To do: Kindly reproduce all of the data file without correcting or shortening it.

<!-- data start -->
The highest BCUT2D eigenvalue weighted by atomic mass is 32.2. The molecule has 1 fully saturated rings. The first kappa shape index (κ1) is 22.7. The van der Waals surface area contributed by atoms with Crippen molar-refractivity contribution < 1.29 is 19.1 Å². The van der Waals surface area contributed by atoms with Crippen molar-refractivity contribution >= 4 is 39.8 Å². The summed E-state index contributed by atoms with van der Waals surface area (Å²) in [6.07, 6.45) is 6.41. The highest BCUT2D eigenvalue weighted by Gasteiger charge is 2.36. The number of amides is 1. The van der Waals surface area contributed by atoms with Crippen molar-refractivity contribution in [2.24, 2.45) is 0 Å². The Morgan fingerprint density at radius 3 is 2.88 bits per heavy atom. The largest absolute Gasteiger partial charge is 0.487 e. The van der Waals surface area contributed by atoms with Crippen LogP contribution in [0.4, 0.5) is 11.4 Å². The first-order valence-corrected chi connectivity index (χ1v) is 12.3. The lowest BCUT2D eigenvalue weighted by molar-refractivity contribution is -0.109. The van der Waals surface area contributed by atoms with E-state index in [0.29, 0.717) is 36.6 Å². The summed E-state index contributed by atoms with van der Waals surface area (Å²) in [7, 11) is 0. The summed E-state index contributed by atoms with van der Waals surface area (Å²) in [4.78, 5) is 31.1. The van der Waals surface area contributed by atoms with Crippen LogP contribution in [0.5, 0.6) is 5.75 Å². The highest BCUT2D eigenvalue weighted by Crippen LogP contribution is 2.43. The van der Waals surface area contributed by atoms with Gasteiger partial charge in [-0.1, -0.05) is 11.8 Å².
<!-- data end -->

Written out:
The highest BCUT2D eigenvalue weighted by atomic mass is 32.2. The molecule has 1 fully saturated rings. The first kappa shape index (κ1) is 22.7. The van der Waals surface area contributed by atoms with Crippen molar-refractivity contribution < 1.29 is 19.1 Å². The van der Waals surface area contributed by atoms with Crippen molar-refractivity contribution >= 4 is 39.8 Å². The summed E-state index contributed by atoms with van der Waals surface area (Å²) in [6.07, 6.45) is 6.41. The highest BCUT2D eigenvalue weighted by Gasteiger charge is 2.36. The number of amides is 1. The van der Waals surface area contributed by atoms with Crippen molar-refractivity contribution in [2.24, 2.45) is 0 Å². The Morgan fingerprint density at radius 3 is 2.88 bits per heavy atom. The largest absolute Gasteiger partial charge is 0.487 e. The van der Waals surface area contributed by atoms with Crippen LogP contribution in [0.4, 0.5) is 11.4 Å². The first-order valence-corrected chi connectivity index (χ1v) is 12.3. The lowest BCUT2D eigenvalue weighted by molar-refractivity contribution is -0.109. The van der Waals surface area contributed by atoms with E-state index in [0.29, 0.717) is 36.6 Å². The summed E-state index contributed by atoms with van der Waals surface area (Å²) in [7, 11) is 0. The summed E-state index contributed by atoms with van der Waals surface area (Å²) in [4.78, 5) is 31.1. The van der Waals surface area contributed by atoms with Crippen LogP contribution in [0.5, 0.6) is 5.75 Å². The highest BCUT2D eigenvalue weighted by Crippen LogP contribution is 2.43. The van der Waals surface area contributed by atoms with Gasteiger partial charge in [-0.1, -0.05) is 11.8 Å².